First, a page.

• A forty-six-year-old male was diagnosed with fungal pneumonia secondary to blastomyces, which ultimately proved fatal. Medical records revealed a history of stroke, COPD, and coronary heart disease, as well as a long history of nicotine, cocaine, and alcohol abuse.  The issue to be determined in this case was the degree to which the patient’s clinical course was impacted by the preexisting conditions.


  • A sixty-three-year-old male with numerous medical problems was involved in a motorcycle accident, suffering numerous chest injuries, resulting in a severe level of disability. The issue to be determined in this case is the contribution of his numerous premorbid medical problems, including severe COPD, severe peripheral vascular disease, and diabetes, to his current level of disability.
  • A thirty-year-old female underwent mastoidectomy for chronic mastoiditis. The procedure was complicated by sigmoid sinus thrombosis resulting in quadriplegia due to severe cerebral edema and herniation of cerebellar tonsils. The patient was subsequently noted to have a positive lupus anticoagulant. The issue to be determined in this case is the contribution of her lupus anticoagulant to her sigmoid sinus thrombosis.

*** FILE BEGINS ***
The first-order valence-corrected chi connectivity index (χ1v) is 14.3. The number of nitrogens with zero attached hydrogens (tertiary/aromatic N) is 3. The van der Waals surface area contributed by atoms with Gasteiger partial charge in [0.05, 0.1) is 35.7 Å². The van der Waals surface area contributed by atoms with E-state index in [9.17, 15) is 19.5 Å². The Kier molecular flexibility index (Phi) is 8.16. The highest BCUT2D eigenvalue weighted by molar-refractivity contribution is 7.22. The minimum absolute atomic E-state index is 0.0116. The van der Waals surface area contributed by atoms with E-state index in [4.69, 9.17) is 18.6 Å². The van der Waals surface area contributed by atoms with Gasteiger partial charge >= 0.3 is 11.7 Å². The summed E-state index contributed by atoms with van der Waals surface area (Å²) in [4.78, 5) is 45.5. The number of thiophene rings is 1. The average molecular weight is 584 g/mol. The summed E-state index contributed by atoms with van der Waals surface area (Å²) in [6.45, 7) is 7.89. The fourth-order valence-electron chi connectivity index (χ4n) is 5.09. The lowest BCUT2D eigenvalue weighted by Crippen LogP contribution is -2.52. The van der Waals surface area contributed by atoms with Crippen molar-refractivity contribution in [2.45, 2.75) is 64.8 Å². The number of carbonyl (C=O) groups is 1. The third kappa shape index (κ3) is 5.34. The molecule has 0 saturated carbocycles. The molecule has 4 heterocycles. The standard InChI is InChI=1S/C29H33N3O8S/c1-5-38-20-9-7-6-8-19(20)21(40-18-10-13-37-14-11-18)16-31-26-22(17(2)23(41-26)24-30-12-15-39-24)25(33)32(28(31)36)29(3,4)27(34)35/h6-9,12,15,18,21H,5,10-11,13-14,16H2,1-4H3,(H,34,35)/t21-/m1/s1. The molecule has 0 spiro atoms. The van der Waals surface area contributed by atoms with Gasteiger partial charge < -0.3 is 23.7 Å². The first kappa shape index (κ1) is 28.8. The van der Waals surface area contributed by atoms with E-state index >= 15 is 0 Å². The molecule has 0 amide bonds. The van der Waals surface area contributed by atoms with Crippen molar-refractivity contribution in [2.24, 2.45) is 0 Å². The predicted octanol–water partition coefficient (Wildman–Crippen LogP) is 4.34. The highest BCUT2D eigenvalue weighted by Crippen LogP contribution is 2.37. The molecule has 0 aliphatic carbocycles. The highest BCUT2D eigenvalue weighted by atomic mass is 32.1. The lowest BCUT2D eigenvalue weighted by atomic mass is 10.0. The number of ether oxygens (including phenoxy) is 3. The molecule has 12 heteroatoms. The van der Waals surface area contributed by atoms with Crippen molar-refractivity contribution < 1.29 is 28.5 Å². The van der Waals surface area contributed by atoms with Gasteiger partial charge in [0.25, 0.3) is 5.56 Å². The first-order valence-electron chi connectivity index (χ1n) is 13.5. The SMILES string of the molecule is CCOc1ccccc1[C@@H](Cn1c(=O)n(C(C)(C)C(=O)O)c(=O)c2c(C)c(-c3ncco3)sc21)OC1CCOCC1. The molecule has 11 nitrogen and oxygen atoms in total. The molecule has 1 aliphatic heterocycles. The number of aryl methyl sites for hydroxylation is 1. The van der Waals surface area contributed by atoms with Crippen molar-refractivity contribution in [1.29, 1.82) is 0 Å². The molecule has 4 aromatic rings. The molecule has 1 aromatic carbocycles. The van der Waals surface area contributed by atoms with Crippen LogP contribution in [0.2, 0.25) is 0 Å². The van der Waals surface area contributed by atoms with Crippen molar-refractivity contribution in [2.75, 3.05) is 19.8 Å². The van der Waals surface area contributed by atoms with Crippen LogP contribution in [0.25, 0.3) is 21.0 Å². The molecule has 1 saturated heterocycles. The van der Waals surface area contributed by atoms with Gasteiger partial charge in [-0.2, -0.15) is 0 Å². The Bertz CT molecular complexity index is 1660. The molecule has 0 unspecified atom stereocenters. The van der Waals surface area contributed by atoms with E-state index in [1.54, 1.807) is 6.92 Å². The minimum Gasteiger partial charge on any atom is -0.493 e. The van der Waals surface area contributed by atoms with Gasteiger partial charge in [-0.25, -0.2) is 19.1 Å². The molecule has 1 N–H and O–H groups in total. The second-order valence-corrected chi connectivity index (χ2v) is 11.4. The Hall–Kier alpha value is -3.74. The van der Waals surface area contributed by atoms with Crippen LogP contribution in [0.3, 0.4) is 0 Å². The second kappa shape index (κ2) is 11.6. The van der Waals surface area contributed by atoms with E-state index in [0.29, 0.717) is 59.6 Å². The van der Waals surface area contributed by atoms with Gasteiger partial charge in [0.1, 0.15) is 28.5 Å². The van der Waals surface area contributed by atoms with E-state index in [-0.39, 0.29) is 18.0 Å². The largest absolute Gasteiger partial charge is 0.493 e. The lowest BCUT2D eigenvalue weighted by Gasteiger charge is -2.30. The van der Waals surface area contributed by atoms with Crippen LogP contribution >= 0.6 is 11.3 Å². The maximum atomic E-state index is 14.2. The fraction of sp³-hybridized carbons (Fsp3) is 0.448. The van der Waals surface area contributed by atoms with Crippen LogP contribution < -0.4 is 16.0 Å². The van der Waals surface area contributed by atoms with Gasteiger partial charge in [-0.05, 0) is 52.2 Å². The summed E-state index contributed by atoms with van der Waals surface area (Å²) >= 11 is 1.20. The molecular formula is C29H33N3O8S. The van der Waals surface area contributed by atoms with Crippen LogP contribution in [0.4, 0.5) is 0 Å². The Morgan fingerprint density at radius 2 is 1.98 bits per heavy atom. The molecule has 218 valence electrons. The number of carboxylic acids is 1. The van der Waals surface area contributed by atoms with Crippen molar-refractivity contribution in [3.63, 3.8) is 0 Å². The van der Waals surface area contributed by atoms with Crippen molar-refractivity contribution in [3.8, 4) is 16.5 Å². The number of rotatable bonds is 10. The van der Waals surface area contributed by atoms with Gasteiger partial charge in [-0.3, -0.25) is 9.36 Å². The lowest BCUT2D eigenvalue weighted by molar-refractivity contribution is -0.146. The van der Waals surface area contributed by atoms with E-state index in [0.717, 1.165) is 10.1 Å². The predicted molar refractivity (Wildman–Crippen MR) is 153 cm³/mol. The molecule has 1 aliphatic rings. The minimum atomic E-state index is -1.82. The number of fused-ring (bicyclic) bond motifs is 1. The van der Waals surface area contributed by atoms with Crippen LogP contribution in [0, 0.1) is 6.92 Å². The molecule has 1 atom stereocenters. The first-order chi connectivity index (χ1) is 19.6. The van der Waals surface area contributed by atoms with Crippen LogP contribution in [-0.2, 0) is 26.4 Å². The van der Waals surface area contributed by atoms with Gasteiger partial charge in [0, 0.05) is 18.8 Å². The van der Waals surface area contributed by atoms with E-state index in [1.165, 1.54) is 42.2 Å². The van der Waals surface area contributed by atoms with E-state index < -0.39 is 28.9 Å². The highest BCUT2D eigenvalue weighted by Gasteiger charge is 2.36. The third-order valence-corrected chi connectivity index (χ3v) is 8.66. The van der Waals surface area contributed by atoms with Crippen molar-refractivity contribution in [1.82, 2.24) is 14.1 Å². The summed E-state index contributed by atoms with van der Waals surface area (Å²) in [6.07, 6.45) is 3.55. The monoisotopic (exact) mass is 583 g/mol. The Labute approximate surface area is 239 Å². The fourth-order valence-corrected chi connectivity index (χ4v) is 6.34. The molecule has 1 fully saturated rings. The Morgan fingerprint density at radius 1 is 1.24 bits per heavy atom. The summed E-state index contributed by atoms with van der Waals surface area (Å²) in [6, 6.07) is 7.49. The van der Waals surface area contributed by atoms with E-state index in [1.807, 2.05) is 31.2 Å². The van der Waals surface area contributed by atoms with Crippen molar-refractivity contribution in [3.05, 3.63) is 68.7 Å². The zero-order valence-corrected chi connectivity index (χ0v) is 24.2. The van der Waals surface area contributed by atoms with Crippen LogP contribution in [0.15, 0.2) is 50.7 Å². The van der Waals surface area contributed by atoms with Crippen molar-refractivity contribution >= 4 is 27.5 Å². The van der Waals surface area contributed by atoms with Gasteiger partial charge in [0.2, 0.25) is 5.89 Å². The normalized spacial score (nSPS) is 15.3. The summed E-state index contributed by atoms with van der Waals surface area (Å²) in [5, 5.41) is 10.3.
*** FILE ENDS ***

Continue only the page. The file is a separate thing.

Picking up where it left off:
• A sixty-year-old female with a diagnosis of mesothelioma had a history of secondhand exposure to asbestos (from her husband’s work clothing). An analysis of particle exposure revealed minimal exposure during periods of coverage. The issue to be determined in this case was what the contribution of the particle burden (exposure to her husband’s clothing) was to the pathogenesis of the malignant tumor.
  • A seventy-two-year-old male suffered an esophageal perforation during upper GI endoscopy and eventually died. A review of medical records revealed that the patient had an eighty pack a year smoking history, as well as chronic obstructive pulmonary disease. He also had a history of diabetes mellitus, hypertension, and congestive heart failure. The question in this case was whether the esophageal perforation hastened this patient’s demise.
  • A sixty-year-old male sustained blunt chest trauma and acute respiratory failure secondary to a motorcycle accident. Prior medical history included hypertension, coronary artery disease, chronic obstructive pulmonary disease, and peripheral vascular disease. The issue in this case was whether the chest trauma from the motorcycle accident aggravated his chronic obstructive pulmonary disease and/or shortened his life expectancy.